The Imperative of Exit Planning
Owners may not like talking about their exit, but by helping them do so, boards can ensure the long-term health of their businesses.
In our current era of market volatility and shifting investor expectations, it is crucial for private companies to have an enduring, well-crafted exit strategy. The absence of a thoughtful exit plan can leave companies scrambling in moments of opportunity and necessity.
Private company owners eventually must exit their businesses. Sole founders might sell their company or pass it on to their heirs. Privately owned companies with multiple shareholders must find mechanisms to provide eventual liquidity for their shareholders, which can result from the sale of the company, a merger, going public or another form of transition. Yet, a staggering number of private companies have no structured exit plan in place. This omission not only jeopardizes financial returns to investors but can also undermine the legacy of what may be decades of hard work.
Exit Planning is Critical
As board members of private companies, it is incumbent upon us to press our private enterprises in planning the exit options for the company. This is where our role differs so greatly from that of our fellow board members of public companies. The lack of planning for an exit at a private company can result in a less than optimal price for the enterprise and sometimes, in such dire outcomes as the liquidation of the company, with no value derived other than from the assets, inventory and receivables, after paying down all outstanding debts and accrued liabilities.
If you and your board have not yet started your exit planning process, the time is now. Every private company should have an exit plan in the files, one that is being actively worked, to meet the exit goals of the shareholders and other constituents of the company.
Independent board members are essential in this planning task. I know from decades of experience as an investment banker and, in more recent experiences, as a private company board member that planning for the exit is the one area where owners and operators often don’t have the energy nor the bandwidth to spend time – they need someone to be accountable to or to even delegate the workload from them.
An exit plan is the roadmap to an exit for investors and owners, a plan that considers the entirety of the business, all of the company’s stakeholders and the company’s future. Effective exit planning should do the following:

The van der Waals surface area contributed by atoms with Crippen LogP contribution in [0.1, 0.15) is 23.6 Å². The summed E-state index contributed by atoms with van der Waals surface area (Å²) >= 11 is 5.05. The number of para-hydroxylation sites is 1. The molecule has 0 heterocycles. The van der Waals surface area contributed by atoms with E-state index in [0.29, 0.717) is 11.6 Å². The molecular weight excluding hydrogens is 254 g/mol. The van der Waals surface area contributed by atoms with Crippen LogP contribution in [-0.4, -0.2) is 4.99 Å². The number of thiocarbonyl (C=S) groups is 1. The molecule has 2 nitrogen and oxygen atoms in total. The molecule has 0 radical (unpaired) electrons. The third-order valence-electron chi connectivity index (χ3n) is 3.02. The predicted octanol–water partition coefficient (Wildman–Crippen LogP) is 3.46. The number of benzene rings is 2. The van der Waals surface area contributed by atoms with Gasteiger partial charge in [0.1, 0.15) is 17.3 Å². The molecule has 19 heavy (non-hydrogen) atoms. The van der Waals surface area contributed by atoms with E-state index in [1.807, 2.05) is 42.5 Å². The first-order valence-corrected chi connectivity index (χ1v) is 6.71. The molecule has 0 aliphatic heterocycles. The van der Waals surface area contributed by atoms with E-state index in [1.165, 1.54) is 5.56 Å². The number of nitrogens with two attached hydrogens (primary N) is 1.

Maximize value. By identifying and enhancing the key drivers of company value, you ensure that, when the time comes, you attain the best price for your business and the best value prospects for your buyers.
Preserve legacy. For many, a company isn’t just about assets and profits; it's about culture, employees and community. Proper exit planning can help ensure the continuation of the private company’s essence.
Provide clarity. Exit planning sets the guideposts to prepare your company for exit. Those guideposts define the strengths and attributes your company currently has and will establish. They make the company more salable and more valuable.
Minimize risks. Exit planning alleviates questions regarding succession, reduces the potential for disputes, enhances shareholder liquidity and gives stakeholders a clearer vision of the future.
Address tax considerations. Early planning provides opportunities to leverage tax strategies that may significantly impact net proceeds from a sale.
The following strategies are essential to an effective exit plan.
Start early. Ideally, exit planning should commence years before an anticipated exit. To start, you should ask the initial questions about preparedness for an exit and then you should provide the needed guidance to execute on that need to be ready to exit. This provides ample time to make strategic decisions, address potential weaknesses and bolster company strengths.
Assess personal and business goals. Understand what you, as a board member, and other key stakeholders want. Whether it's a financial return that ensures job security for employees or other objectives, these goals will guide the exit strategy.
Determine business value. Engage professionals to provide an objective business valuation. Understanding your company’s worth in the current market sets a benchmark and may guide growth strategies.
Optimize operations and the related reporting dashboards. In exit planning, a company should always be streamlining and bolstering operations to maximize value. This can range from optimizing financial performance to addressing any existing liabilities or operational inefficiencies. Optimally, your company will create repeatable processes and a dashboard of operations that can easily be shared with any outsider, including a prospective buyer.